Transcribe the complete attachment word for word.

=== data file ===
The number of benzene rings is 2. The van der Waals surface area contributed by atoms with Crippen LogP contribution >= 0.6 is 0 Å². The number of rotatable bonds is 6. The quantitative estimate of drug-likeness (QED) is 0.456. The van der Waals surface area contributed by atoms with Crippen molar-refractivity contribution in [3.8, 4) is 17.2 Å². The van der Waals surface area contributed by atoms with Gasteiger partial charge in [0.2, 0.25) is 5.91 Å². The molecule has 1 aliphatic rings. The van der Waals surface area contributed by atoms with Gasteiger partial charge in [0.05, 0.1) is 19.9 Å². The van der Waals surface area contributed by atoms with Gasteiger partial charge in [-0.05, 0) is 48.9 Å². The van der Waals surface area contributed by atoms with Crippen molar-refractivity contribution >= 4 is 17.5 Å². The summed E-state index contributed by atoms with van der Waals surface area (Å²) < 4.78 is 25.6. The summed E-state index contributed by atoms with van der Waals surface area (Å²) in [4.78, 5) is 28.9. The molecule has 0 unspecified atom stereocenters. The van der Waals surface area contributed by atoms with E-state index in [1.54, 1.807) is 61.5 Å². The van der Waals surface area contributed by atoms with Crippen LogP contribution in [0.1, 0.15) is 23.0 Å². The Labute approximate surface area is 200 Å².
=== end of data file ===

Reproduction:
The number of benzene rings is 2. The van der Waals surface area contributed by atoms with Crippen LogP contribution >= 0.6 is 0 Å². The number of rotatable bonds is 6. The quantitative estimate of drug-likeness (QED) is 0.456. The van der Waals surface area contributed by atoms with Crippen molar-refractivity contribution in [3.8, 4) is 17.2 Å². The van der Waals surface area contributed by atoms with Gasteiger partial charge in [0.2, 0.25) is 5.91 Å². The molecule has 1 aliphatic rings. The van der Waals surface area contributed by atoms with Gasteiger partial charge in [0.05, 0.1) is 19.9 Å². The van der Waals surface area contributed by atoms with Gasteiger partial charge in [-0.05, 0) is 48.9 Å². The van der Waals surface area contributed by atoms with Crippen molar-refractivity contribution >= 4 is 17.5 Å². The summed E-state index contributed by atoms with van der Waals surface area (Å²) < 4.78 is 25.6. The summed E-state index contributed by atoms with van der Waals surface area (Å²) in [4.78, 5) is 28.9. The molecule has 0 unspecified atom stereocenters. The van der Waals surface area contributed by atoms with E-state index in [1.54, 1.807) is 61.5 Å². The van der Waals surface area contributed by atoms with Crippen LogP contribution in [0.1, 0.15) is 23.0 Å². The Labute approximate surface area is 200 Å².